Yet according to a UN survey, some of the violence was also due to tribal, factional and drug-related rivalries. Putting a stop to such local­ised violence and corruption was President Hamid Karzai's responsibility, but he seemed to be rejecting the fledgling institutions of government the UN and others were trying to build. Instead, he resorted to traditional tribal methods of governance that were retrograde and ultimately contributed to more vio­lence and fear.

President Karzai saw good governance as a projection of powerful tribal personalities rather than as the building of institutions. His own of­fice was still disorganized, even though millions of dollars had been spent on it by British and American consultants. The presidential staff was just as dysfunctional as it had been in 2002, with no teamwork or account­ability and nobody accepting responsibility when things went wrong. The chronic disconnect between the government, NATO, the UN and the major donors continued.

The cabinet and its decisions barely registered in the public conscious­ness. Ministers did not travel in the provinces unless they were taken there by US or NATO commanders. Pashtun elders described the cabinet as waraktun, or Karzai's kindergarten. At the same time, President Karzai still refused to build a political party, while he blamed Pakistan for everything that was going wrong. The Afghanistan Compact of February 2006 had ensured better funding for development than ever before, but that did not resolve the problem of how the money could be put to better use when the government itself appeared to be paralysed. President Karzai's own concept of nation building was fatally flawed.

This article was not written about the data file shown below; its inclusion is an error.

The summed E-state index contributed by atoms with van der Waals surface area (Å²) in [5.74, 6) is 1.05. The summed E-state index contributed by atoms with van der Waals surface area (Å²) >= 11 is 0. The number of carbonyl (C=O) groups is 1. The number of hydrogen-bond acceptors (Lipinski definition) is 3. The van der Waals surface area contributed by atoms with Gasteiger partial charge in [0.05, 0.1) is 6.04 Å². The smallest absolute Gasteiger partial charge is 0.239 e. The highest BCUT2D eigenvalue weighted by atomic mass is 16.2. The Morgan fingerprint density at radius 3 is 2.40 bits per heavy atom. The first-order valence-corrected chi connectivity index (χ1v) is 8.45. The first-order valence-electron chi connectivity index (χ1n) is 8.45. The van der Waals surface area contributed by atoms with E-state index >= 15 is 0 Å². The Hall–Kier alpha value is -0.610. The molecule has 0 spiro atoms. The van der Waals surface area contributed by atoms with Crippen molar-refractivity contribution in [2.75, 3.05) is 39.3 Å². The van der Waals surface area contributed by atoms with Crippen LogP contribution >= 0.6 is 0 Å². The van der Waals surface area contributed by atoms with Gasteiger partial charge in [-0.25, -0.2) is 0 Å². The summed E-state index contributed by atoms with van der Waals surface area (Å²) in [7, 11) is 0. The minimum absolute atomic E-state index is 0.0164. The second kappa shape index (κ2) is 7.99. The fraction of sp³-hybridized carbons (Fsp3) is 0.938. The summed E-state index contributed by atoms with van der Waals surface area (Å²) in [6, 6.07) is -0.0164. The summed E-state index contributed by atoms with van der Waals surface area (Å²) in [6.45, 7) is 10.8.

On 30 July, Gen Richards took over command of the merged NATO and US forces. It was the first time that a non-American officer had com­manded American troops in battle since the Korean War. All year, NATO had insisted that it would conduct the war differently from the Americans. There would be less ‘kicking down of doors', fewer civilian casualties, and captured Taliban would be treated as prisoners of war under the Geneva Conventions.